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Microsoft urges Windows users to shun 'carpet bombing' Safari [theregister.co.uk]
Microsoft's security team is advising users to stop using Apple's Safari browser pending investigation into a quirk that allows miscreants to litter their desktop with hundreds of executable files.
Windows users who visit a booby-trapped site with Safari could be forced to download and execute malicious files with no prompting, Microsoft says. The "blended threat" is a result of the default download location in Safari and the way the Windows desktop handles executable files.
This Microsoft advisory [microsoft.com] suggests users "restrict use of Safari as a web browser until an appropriate update is available from Microsoft and/or Apple."
Apple agreed that it might be good if Safari actually checked with the user before downloading potentially vicious files, but signaled that kind of addition wasn't much of a priority.
"Please note that we are not treating this as a security issue, but a further measure to raise the bar against unwanted downloads," someone from Apple's security team told Dhanjani. "We want to set your expectations that this could take quite a while, if it ever gets incorporated."
The prompting of users for all possible things will only result in the user clicking next on those annoying messages anyway, so it's a moot poitn to even add more of those prompts.
Hmm. vista is full of those anoying prompts it appears, so perhaps that's why I'm not using it.
Oh right, because when a competing browser starts to gain in market share [marketshare.hitslink.com], Microsoft's first course of action is a FUD campaign.
"Please note that we are not treating this as a security issue, but a further measure to raise the bar against unwanted downloads," someone from Apple's security team
Whoever stated this should be called someone from "Apple's LACK of Security Team".
People don't expect malicious files to just appear on their desktop and allowing your software to do such a thing is so wrong, Apple needs to be smacked.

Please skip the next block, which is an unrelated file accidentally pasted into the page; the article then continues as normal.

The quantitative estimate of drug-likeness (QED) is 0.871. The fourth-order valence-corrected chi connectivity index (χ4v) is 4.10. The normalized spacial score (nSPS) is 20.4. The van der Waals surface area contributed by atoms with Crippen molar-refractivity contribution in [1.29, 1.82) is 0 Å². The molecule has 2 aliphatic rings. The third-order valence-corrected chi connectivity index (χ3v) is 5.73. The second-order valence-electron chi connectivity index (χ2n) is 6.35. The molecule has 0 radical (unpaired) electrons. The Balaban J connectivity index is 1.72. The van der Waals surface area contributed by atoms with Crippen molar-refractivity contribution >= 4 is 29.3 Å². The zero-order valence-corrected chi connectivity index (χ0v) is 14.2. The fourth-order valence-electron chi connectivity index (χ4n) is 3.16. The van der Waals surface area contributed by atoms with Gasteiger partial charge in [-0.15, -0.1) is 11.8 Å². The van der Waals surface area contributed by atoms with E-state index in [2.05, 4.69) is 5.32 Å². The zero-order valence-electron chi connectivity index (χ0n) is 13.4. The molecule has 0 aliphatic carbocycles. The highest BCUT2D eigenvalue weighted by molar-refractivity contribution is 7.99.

Allowing anything to download files automatically is a huge risk, especially if it dumps them on the desktop. The odds of accidentally launching the file when trying to delete it are pretty substantial for the less than computer savvy, not to mention the curiosity factor of wanting to see what it is.
Most viruses spread because people are stupid and do stupid things so when you give stupid software to stupid people expect even more stupidity to ensue.
I'm moving my Safari installations into a Virtual PC until this blows over.
Not sure why you would use Safari on a PC except to test your web sites to see how they would work on a Mac, and if you don't trust your own sites...
[edited by: incrediBILL at 4:30 pm (utc) on June 2, 2008]
Text file link that downloads, not displays? [webmasterworld.com]
Only use Safari to test, as mentioned. (Rather like the Network Timeline on the developer toolbar.)
Just checked apple's page, they claim Safari is faster to load pages than Firefox. Is that true?
I think that's questionable. To be honest, in the pages I've tried, I've not noticed much of a difference. The good thing about Safari on Win (for most here I guess) is that it looks the same as on the Mac, scrollbars, dialog boxes, ...everything. It's good for testing. Although IMO the font smoothing is excessive - the text is 'fuzzy'! (I'm sure the text is cleaner on the Mac?!)
a discussion about using a Virtual PC
was split off into its own thread:
[edited by: tedster at 12:34 pm (utc) on June 22, 2008]